Think back to how your child learned his or her mother tongue language. From the day he or she was born, you gave them a “silent language acquisition period” lasting for anything up to 3 years, during which they were immersed in the language 24/7, able to observe, listen and absorb the language before trying to speak their very first word.
Now compare this with the expectations of our children when they are learning a second language, such as Mandarin. Many parents complain that their children aren’t conversing in the language they are learning when they receive perhaps only a few hours’ (or less) exposure to that language each week.
Let’s do some maths. Your child is exposed to his own mother tongue for 14 hours a day (counting the time needed for sleep) x 7 days = 98 hours a week – as opposed to maximum 5 hours a week or less to the second language. With only 5 per cent of their time being exposed to the second language, how confident do you think he or she will be when it comes to expressing themselves in Mandarin vocally?
The fact is, parents need to adjust their expectations concerning the speed at which their child should be able to pick up a second (or third) language, to ensure those expectations are realistic and in proportion to the amount of time their child is exposed to the language.
Be mindful that by the time the child utters their first single meaningful word of the language, he or she has already spent many months playing around with the sounds and intonations of the language and has been connecting words with meanings. We must show considerable patience and give them encouragement as well as adequate language exposure and interaction to help them familiarise themselves with the language and in turn use it as their own.
Here are some suggestions for how you can motivate your child’s Mandarin learning interest:
1. Sing along with children’s songs in Mandarin
Songs in Mandarin can provide an easy introduction to the language. All children love music, so shouldn’t we make it a part of language learning? With a good number of repetitions, actions and dance moves to go with the songs, you will soon find your child is singing along themselves. This can be a useful first step towards speaking, and allows your child to practise using the language in a pressure-free way.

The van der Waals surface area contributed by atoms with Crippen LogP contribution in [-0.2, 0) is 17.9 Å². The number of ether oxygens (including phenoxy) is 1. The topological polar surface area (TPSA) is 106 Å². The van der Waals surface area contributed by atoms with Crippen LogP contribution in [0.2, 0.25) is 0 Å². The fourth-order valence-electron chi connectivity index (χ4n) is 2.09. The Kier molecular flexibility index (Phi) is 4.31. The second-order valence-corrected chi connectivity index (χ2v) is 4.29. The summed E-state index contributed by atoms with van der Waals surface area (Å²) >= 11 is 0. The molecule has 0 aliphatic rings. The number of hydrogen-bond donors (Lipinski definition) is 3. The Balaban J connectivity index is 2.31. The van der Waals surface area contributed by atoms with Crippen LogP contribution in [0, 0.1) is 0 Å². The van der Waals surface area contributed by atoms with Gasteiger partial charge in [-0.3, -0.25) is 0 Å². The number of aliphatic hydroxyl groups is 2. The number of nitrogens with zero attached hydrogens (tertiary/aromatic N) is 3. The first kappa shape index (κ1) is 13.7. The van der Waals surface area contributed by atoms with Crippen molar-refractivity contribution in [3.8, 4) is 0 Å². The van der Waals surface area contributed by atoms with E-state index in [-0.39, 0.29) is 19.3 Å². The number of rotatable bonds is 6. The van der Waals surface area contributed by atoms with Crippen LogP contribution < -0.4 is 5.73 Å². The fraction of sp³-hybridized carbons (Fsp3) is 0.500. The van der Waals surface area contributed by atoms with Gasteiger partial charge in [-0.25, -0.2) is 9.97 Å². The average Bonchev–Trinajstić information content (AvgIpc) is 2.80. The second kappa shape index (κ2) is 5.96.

I personally like to use songs by Qiao-hu and Pink Fong for my pupils. Qiao-hu has songs that appeal to tots from about 1 year old – or from when they first show an interest in different languages and sounds. Pink Fong has songs with a faster beat and more playful lyrics and rhythms for slightly older children. I especially love Pink Fong’s weather song – the little ones can’t stop dancing when they hear it, and try to sing along with the song!
2. Ensure your children read Chinese books (don’t let English books dominate their bookshelf!)
Have a look at your children’s bookshelf to see how many Chinese books they have. It’s quite possible that over 70 per cent of the books will be in English, with a small number of Chinese books sadly struggling for space on the shelf. Many parents may feel that, if they are not familiar with Chinese themselves, then reading to their children from a Chinese book will sound extra awkward. My golden rule for learning to read Chinese story books is that Native and Chinese reading should both go hand in hand. When your child starts learning to read in English, you should also start them on Chinese reading.